One reason we hang onto the past is because we derive our identities from our history. We know who we are because of what we've done, what we own, who we relate to and how we've behaved. When we experience a major life change – starting or ending a committed relationship, having a child, entering a new career or retiring, moving to a different home or location or taking a big leap in our personal growth – our identity changes. This is an important part of our development, but it can leave us feeling like we don't know who we are. The tendency is to resist, to hold onto the old identity. Instead, we need to let it go and embrace the new one.
As we continue to grow in our lives, we need to continually release the past. We all know someone who has been in therapy or doing self-help workshops for eons, and they never seem to change. While they may gain a deeper understanding of their issues, they fail to let them go, create a new identity and move on. We get comfortable with our issues, often bonding with others who have had similar experiences, and become reluctant to take on a new, unknown self.
Fear of the unknown is probably the biggest obstacle to letting go. It's easier to cling to "the devil you know" than risk moving forward into the unknown and unpredictable. But not moving forward is not an option. When you don't, you stagnate and fall into lethargy and depression. Neuroscientist Gregory Berns, MD, associate professor of psychiatry and behavioral sciences at Emory University in Atlanta, advises that to be happy, you have to challenge yourself to do things you've never done before, to embrace uncertainty. It is through the unfamiliar that we find the exhilaration in life.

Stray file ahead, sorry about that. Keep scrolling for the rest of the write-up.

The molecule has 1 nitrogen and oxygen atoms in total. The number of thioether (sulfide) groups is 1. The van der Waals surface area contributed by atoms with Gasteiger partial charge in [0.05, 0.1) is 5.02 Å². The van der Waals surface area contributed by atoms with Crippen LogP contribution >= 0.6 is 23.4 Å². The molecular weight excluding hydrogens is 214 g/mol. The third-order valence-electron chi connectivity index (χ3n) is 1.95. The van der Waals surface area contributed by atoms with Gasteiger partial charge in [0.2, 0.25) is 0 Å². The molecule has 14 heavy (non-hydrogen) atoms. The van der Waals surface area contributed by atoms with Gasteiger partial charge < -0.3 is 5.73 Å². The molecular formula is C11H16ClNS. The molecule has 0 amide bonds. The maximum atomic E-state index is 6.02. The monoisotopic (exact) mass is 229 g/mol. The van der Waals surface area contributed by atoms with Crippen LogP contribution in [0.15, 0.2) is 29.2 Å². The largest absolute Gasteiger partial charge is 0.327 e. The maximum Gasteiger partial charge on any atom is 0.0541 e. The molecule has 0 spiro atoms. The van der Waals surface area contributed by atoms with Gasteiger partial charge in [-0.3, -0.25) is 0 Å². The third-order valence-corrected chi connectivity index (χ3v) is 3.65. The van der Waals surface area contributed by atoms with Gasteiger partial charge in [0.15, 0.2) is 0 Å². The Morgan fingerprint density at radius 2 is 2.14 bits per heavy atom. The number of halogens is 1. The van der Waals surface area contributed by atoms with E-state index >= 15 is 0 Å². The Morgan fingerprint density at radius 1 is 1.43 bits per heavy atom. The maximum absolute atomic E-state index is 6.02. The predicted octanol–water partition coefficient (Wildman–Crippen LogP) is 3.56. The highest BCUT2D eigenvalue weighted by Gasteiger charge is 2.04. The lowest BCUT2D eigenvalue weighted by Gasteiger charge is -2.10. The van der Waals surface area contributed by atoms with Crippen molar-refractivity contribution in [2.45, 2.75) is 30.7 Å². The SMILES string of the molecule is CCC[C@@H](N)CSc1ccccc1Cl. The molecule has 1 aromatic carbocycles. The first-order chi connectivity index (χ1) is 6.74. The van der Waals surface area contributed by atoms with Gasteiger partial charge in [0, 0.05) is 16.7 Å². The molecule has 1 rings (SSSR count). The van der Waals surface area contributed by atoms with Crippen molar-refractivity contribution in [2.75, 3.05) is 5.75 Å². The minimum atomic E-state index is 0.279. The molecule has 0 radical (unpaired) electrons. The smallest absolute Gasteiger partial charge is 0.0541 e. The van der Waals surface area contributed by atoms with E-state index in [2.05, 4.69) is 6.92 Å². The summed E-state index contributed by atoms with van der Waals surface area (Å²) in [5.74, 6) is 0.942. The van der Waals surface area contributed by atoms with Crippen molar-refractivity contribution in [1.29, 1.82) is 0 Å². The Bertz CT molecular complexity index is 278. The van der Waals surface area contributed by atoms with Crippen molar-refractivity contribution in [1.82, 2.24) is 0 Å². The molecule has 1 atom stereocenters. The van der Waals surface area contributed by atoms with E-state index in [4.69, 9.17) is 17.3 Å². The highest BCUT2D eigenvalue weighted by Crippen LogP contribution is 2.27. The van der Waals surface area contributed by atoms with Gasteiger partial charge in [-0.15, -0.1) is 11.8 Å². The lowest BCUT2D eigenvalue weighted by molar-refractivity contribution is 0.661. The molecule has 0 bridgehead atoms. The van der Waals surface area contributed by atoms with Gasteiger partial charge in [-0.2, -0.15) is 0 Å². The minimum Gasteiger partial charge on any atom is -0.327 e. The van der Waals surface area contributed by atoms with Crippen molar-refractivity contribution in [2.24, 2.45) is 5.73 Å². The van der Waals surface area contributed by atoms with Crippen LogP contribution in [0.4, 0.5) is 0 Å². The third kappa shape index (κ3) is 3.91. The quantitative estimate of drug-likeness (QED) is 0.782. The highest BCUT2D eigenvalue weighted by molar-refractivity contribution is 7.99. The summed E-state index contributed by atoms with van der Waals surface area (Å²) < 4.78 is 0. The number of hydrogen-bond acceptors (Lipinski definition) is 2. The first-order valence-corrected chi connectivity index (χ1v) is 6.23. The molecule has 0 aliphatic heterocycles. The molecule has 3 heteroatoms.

While we don't want to leave our energy in the past, we also don't want to focus so much on the future – planning it in infinite detail – that we don't leave ourselves any room for spontaneous, life-enhancing experiences. When we're enthusiastically focused on what we're doing in the moment, we leave the door open for surprises - another way in which Berns claims we find happiness. While it can be scary to feel out of control, when we can let go of our pictures of how things are supposed to happen, the unexpected can take us in new and exciting directions.
Although we're talking here about mental/emotional letting go, you might find it cathartic to also do some physical letting go, symbolic of the inner release. Clean off your desk and set up a nice, neat filing system for your papers. While you're at it, throw away old, outdated files. Clean out the closets and get rid of things you're no longer using. Fix the things that need fixing or dispose of them. Make room for the new, or just enjoy the space created by eliminating the clutter.